Wednesday, October 07, 2009

Could He Be any Cuter?

I may be a little biased, but I think he is the man.

Monday, August 03, 2009

Misc. Pictures

I was going through a backlog of pictures that are in RAW format, looking for some that Grandma and Grandpa King would enjoy, because Renee is going down to see them tomorrow. Thought I would post a few, unrelated pictures. I figured I enjoyed them- others might too.
Mom and Katie in AMS...
What do you think- could he get himself into trouble?
I know who these strange women are- Do you?
A very cute little girl!

Saturday, December 20, 2008

Tomorrow (December 21) the days start getting longer... I am starting to think about summer!

Thursday, December 18, 2008

Christmas- Is Mine a Standing Stone?

When Joshua brought the people of God across the flooded Jordan, he had some of the men stop and pickup some rocks from the center of the river bottom. When they got to the other side, they placed those rocks in piles. Those piles were called standing stones. The standing stones were to serve as a reminder of the great things God had done in delivering his children from the bondage of slavery. Joshua had done this for the future generations.

When the children, and children’s children asked the reason for those rocks, they were to be told how God had stopped a raging river so that they could cross into the Promised Land. When the children inquired about the stones, they were to tell them of the great plagues that, eventually convinced Pharaoh to let God’s people go. They were to be told of the parting of the Red Sea. They were to be told about the rebellion the first time they scouted the Promised Land, the 40 years of wandering, the manna, the water from the rock. The standing stones were to serve as reminders of how great God is, how needy people are. They are to remind us of His faithfulness, his anger, his mercies, his provisions. The intent of the standing stones was to turn the hearts of the people from the things of this world, to the things of their God.

The Passover festival was another old testament standing stone. It too was to serve as a reminder of God’s deliverance as well as to foretell of future deliverance. Again the people were to be reminded of all that God is and all that he does, and of our desperate need of him.

The Lord’s Table is a new testament standing stone. It reminds us of our need, and God’s provision. If we look closely at the cross, as the Lord would have us do at the celebration of the Lords table, we will come away with a sober joy. This is because, we will see so much of God’s goodness, and so much of God’s severity. We will see our sin, and we will see his provision.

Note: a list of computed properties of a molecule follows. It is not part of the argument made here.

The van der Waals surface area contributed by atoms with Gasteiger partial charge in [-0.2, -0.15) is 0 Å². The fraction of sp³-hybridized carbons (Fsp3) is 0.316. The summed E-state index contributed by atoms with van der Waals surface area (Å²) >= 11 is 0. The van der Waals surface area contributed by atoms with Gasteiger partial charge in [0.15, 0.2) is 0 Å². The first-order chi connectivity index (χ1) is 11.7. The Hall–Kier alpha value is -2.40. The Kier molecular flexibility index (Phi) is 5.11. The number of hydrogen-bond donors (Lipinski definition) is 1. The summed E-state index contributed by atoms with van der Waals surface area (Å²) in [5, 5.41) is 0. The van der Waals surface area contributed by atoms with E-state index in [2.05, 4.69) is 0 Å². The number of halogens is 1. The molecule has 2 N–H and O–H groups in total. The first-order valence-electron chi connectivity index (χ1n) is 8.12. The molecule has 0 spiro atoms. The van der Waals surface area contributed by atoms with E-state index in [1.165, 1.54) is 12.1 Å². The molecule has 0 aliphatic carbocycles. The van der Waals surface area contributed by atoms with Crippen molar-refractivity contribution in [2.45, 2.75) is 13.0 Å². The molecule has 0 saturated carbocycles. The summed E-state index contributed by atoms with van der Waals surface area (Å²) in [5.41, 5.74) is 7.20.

In the same way, our celebration of Christmas should serve as a standing stone. Our Christmas traditions, or standing stones, should stir our affections for Christ and diminish our affections for the world. They should teach us to put our faith in the things unseen rather than things seen. They should move our hearts to long more for the eternal and less for the temporary.

Our traditions, especially our Christmas traditions, should be encouraging our faith, not making us content with or desirous of this world. IF our traditions are getting this backward, then they are, at best, useless. At worse, they are sin.
I wonder, often, about what our traditions are encouraging- what they are teaching. I wonder what kind of desires our traditions kindle. Do our traditions help us, or do they hurt us?

The Christmas story only starts with a baby. But we have to remember more than that. We have to remember who that baby was, what he left, and what he came to do- die.

JI Packer says it like this-

“The crucial significance of the cradle at Bethlehem lies in its place in the sequence of steps down that led the Son of God to the cross of Calgary, and we do not understand it till we see it in this context. The in the New Testament for interpreting the Incarnation is not, therefore, the bare statement in John 1:14, “The Word became flesh and made his dwelling among us,” but rather the more comprehensive statement of 2 Corinthians 8:9, “You know the grace of our Lord Jesus Christ, that though he was rich, yet for your sakes he become poor, so that you through his poverty might become rich.” Here is stated not the fact of the Incarnation only, but also its meaning; the taking of manhood by the Son is set before in a way that shows us how we should ever view it-not simply as a marvel of nature, but rather as a wonder of grace.”<a class="sdfootnoteanc" href="" name="sdfootnote1anc">1